Jun 6, 2003

Antigen recognition by serum antibodies in non-human primates experimentally infected with Mycobacterium tuberculosis

Comparative Medicine
Pier Natale BrusascaMaria Laura Gennaro


Tuberculosis is a significant threat to non-human primates and their caretakers. The diagnosis of tuberculosis in living non-human primates is currently based on the tuberculin skin test, which is cumbersome and sometimes inaccurate. Development of an accurate serodiagnostic test requires identification of the key antigens of Mycobacterium tuberculosis involved in antibody production. When sequential serum samples obtained from 17 cynomolgus, rhesus, and African green monkeys up to seven months since experimental infection with M. tuberculosis Erdman were screened for antibody against purified proteins of M. tuberculosis, three highly seroreactive antigens were identified. One protein, ESAT-6, reacted with sera from all infected animals. Two additional proteins, alpha-crystallin and MTSA-10, were recognized by sera from approximately 90% of infected animals. Time course analysis of antibody production indicated that the earliest response was usually to ESAT-6 alone or to ESAT-6 and other antigen(s). These results provide experimental evidence of the potential value of ESAT-6 as an antigen for use in serodiagnosis of tuberculosis in non-human primates.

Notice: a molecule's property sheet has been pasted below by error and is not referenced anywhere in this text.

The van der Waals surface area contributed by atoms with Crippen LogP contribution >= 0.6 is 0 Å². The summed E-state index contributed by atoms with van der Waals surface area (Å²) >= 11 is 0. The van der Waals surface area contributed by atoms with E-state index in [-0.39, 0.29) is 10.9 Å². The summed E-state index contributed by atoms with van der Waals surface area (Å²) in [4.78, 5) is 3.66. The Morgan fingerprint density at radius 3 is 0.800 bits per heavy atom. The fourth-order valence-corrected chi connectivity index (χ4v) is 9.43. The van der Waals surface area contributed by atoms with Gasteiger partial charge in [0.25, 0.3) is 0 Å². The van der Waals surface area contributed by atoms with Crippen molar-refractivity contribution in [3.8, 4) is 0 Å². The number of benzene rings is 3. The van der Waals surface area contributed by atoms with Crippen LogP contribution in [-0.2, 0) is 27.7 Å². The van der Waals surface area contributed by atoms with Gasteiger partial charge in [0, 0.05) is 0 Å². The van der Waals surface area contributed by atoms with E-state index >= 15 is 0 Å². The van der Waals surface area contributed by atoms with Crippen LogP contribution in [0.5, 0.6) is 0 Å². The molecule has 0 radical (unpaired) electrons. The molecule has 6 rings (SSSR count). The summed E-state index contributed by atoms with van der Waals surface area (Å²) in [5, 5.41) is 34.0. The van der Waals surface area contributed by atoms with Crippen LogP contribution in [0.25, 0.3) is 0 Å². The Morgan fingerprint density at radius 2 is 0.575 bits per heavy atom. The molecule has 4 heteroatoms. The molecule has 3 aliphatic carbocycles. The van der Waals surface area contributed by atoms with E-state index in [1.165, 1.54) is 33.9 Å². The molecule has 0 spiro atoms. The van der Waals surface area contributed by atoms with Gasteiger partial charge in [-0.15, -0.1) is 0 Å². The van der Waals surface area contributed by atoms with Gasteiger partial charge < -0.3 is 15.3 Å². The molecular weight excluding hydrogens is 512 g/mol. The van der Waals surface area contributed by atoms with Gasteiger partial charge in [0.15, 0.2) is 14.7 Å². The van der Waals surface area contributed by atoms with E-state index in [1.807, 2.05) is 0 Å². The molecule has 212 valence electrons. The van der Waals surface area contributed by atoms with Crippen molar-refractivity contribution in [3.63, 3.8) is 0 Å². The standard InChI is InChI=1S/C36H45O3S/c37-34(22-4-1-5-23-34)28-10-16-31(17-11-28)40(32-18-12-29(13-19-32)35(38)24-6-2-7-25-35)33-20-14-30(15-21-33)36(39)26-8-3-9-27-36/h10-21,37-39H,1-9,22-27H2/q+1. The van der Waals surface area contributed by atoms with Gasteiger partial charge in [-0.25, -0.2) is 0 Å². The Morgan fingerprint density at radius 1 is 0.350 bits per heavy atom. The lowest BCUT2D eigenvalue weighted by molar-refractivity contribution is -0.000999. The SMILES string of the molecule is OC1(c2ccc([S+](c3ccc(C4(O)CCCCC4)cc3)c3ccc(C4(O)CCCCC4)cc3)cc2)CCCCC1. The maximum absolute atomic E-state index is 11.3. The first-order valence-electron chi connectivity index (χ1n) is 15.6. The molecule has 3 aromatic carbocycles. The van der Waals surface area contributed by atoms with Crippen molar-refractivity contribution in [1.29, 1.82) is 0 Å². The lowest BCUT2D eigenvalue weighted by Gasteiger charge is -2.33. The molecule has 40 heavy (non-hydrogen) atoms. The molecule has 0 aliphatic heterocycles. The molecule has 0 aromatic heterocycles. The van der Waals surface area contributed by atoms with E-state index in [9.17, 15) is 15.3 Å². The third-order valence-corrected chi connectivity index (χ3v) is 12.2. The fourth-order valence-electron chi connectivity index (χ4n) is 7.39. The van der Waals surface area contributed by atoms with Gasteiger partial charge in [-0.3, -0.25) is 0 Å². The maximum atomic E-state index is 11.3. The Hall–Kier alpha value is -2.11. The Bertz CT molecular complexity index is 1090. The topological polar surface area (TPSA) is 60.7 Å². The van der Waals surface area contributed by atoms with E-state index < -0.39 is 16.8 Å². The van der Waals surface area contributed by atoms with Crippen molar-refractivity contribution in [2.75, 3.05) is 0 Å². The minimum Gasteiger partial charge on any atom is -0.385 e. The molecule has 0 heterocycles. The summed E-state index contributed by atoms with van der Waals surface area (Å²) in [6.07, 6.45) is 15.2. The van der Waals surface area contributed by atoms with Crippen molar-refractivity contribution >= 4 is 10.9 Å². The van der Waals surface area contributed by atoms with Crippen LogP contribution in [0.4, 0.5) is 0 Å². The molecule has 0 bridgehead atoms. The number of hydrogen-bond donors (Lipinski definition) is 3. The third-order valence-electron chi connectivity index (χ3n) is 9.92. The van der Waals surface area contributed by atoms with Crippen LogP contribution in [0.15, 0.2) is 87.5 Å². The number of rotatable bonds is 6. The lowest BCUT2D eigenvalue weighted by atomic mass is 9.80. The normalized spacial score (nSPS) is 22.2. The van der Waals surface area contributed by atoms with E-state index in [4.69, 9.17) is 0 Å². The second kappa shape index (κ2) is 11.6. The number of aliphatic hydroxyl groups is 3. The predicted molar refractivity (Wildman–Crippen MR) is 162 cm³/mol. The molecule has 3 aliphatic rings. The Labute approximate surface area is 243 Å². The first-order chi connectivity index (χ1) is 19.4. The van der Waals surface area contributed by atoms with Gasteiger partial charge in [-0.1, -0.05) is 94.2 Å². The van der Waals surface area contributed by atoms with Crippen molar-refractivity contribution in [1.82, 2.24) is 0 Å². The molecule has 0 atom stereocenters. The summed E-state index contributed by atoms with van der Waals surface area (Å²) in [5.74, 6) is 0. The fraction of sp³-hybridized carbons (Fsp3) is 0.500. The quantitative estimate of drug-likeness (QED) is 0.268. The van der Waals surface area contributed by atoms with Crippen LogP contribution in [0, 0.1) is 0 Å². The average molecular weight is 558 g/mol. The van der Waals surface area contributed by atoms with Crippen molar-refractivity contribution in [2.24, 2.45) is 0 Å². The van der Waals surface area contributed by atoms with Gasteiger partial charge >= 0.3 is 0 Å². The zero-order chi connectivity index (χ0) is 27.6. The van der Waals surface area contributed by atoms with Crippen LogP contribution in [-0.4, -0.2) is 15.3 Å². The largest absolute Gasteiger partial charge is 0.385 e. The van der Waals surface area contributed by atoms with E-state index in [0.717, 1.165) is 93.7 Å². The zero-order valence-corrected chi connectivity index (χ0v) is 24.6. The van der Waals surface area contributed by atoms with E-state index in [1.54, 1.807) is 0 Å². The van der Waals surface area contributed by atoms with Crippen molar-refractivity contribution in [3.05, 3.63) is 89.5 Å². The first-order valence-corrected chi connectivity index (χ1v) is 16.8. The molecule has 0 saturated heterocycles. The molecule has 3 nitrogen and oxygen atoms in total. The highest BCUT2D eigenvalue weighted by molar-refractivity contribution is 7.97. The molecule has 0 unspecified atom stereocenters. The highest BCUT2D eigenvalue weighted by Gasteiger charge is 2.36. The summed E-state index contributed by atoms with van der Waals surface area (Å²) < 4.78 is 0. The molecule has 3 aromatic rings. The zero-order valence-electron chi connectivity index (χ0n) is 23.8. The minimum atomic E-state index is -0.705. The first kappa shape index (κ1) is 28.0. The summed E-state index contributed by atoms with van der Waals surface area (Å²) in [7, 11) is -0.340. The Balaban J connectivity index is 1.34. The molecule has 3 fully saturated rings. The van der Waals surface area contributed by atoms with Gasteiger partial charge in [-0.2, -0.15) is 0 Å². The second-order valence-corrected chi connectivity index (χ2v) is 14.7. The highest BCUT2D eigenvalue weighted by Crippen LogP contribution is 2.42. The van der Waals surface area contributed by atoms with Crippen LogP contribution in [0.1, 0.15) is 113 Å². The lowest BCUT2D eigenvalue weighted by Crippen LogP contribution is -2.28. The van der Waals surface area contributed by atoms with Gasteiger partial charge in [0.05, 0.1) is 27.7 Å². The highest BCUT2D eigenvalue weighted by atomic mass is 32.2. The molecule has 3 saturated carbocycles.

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Mentioned in this Paper

ESAT gene
Bacterial Proteins
Cercopithecus aethiops
Mycobacterium tuberculosis antigens
Phosphoglycerate Dehydrogenase Activity
Antibody Formation
Antigens, Bacterial

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